Watering your garden and lawn is critical in August

This has been an unusual year to say the least, and the summer seems to fall right in line with being unlike the last few summers weather-wise. After at least three years of abundant rainfall and fewer 90 degree days, this summer is turning out to be very hot and dry. After a brief respite from the heat and a nice soaking rain in mid-July we are on track to go back to the 90s with the only rain coming from sudden and intense storms. Hopefully August will be a little kinder to us, but I am not planning on it. Here are a few hot weather gardening tips in case the trend continues.

  •  Watering is the most important. Water in the mornings so the moisture has a chance to soak in before evaporating in the heat of the day. Water the base of the plants and the soil; even if the plants fade in the heat of the day, as long as they can take up moisture through their roots they will perk up when it cools. Container plants may need to be watered every day as the soil in them will dry much faster than the ground. Try not to use overhead sprinklers as most of that water will evaporate or blow away before it hits the ground. And avoid getting leaves wet as that can lead to leaf burn or foliar disease. Inconsistent watering can lead to some problems in vegetables, including blossom end rot in tomatoes, peppers and zucchini, and hollow heart in potatoes and boron deficiencies in cauliflower and beets.
  •   Don’t use herbicides or pesticides. The heat can cause them to become volatile (turn to gas) and cause damage to unintended targets. Always follow label directions when using herbicides and pesticides, including recommended temperatures for use.
  •  Deadhead your flowering plants. Once pollinated flowers die, the plant puts most of its energy into producing seeds. By cutting off the dead flowers the plant will use its energy to produce more stems and leaves and store its excess in the roots. In perennials that will ensure that they will survive the winter and come back strong next year. Annuals, frustrated by their efforts to procreate (make seeds), will usually produce more flowers the rest of the season. Some perennials may even reward you with another bloom–I know my roses do, although the second bloom is not as prolific as the first bloom.
  •   Mow your lawn less often. Most of our lawns are cool weather grasses that go dormant in very hot weather, so they will not grow as fast any way. If you do mow make sure you do not mow shorter than three inches. Then the blades can shade the crowns of the grass from the intense heat. Your dormant lawn may look brown but that doesn’t necessarily mean it is dead. Cooler weather will most likely see it return to green and growing. Do not fertilize your lawn in hot weather — that will encourage growth and thus stress the grass plants. If you choose to water – see the info above.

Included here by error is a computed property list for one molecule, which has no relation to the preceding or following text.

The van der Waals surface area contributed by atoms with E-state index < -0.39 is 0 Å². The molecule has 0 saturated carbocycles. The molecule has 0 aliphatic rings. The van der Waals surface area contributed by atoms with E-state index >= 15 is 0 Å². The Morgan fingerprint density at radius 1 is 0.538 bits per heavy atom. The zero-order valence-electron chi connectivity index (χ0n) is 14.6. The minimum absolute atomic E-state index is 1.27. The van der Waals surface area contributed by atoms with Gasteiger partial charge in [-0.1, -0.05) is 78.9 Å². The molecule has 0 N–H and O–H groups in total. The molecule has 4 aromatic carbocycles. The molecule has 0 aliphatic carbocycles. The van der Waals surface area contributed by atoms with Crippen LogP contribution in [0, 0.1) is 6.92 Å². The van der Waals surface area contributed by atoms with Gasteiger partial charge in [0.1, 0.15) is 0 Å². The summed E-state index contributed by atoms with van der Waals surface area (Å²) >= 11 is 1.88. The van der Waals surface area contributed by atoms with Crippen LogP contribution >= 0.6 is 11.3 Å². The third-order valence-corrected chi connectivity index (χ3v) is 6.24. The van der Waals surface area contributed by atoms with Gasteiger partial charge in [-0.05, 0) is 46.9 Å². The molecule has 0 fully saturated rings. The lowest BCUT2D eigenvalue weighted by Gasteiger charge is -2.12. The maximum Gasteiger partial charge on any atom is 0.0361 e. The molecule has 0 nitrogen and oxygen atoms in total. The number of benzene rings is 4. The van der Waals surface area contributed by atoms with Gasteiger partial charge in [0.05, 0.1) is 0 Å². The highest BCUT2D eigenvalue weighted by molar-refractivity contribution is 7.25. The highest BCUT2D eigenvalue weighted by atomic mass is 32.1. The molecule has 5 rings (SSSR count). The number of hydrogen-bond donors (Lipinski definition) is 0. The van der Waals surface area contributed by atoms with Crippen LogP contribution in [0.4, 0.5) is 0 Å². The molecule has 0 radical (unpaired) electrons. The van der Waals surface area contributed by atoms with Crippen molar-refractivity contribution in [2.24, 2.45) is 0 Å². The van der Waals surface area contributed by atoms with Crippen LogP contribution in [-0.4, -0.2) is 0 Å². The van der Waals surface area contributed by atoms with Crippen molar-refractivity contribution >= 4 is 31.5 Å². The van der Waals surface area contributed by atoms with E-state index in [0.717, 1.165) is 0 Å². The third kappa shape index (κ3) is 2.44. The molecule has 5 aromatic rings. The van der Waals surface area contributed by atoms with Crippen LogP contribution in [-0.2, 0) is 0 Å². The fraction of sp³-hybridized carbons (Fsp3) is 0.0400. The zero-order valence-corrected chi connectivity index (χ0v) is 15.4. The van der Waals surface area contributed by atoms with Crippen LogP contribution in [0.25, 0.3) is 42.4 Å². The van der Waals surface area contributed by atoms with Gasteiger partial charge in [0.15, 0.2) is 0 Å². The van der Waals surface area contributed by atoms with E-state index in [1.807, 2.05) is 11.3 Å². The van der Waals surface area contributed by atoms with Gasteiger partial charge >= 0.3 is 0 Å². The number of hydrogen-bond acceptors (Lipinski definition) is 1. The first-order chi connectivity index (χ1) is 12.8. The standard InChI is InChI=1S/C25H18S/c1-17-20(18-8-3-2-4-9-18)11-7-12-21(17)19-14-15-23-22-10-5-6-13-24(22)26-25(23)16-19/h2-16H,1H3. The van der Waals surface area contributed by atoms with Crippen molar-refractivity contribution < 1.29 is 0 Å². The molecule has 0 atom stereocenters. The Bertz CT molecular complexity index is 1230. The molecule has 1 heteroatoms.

Some common problems seen by gardeners in this weather are sunscald and wind burn on plant leaves, reducing their ability to photosynthesize. We are also seeing fewer diseases but more insects such as potato beetles and cucumber beetles. Aphids and leaf hoppers that don’t normally appear till mid to late July have arrived much earlier, apparently blown in by

Tropical Storm Cristobal in early June. And last but not least, a new invasive insect pest has turned up in Minnesota!

     A gardener in St. Paul has reported, and the Minnesota Department of Agriculture has confirmed, the appearance of the invasive Leaf Lilly Beetle. The beetle is a 1/4” insect, bright red with black head, antennae and legs. The adult beetle is active from May through September, feeding on the leaves of true lilies (Lilium spp), which includes Asiatic and Oriental lilies, Fritillaries (Fritillaria spp), Lily of the Valley and Solomon’s seal. They do not bother daylilies (Hemerocallis spp), Canna Lilies (Canna spp) or Calla Lilies (Calla palustris). They chew on the leaves, stems, flower buds and flowers causing severe damage, and can completely defoliate plants leading to their demise. The beetle is common in Europe and Asia and was first discovered in North America in bulbs in Montreal in 1945. It was found in Massachusetts in 1992 and has been making its way to the Midwest. It is now present in 15 states including Wisconsin, Iowa and now Minnesota. The Minnesota Department of Agriculture is attempting to track this invasion and asks that anyone who finds one report it to them at arrest.the.pest@state,mn.us or 1-888-545-6684.

     Yes, 2020 has been an unprecedented year, but let’s keep on gardening!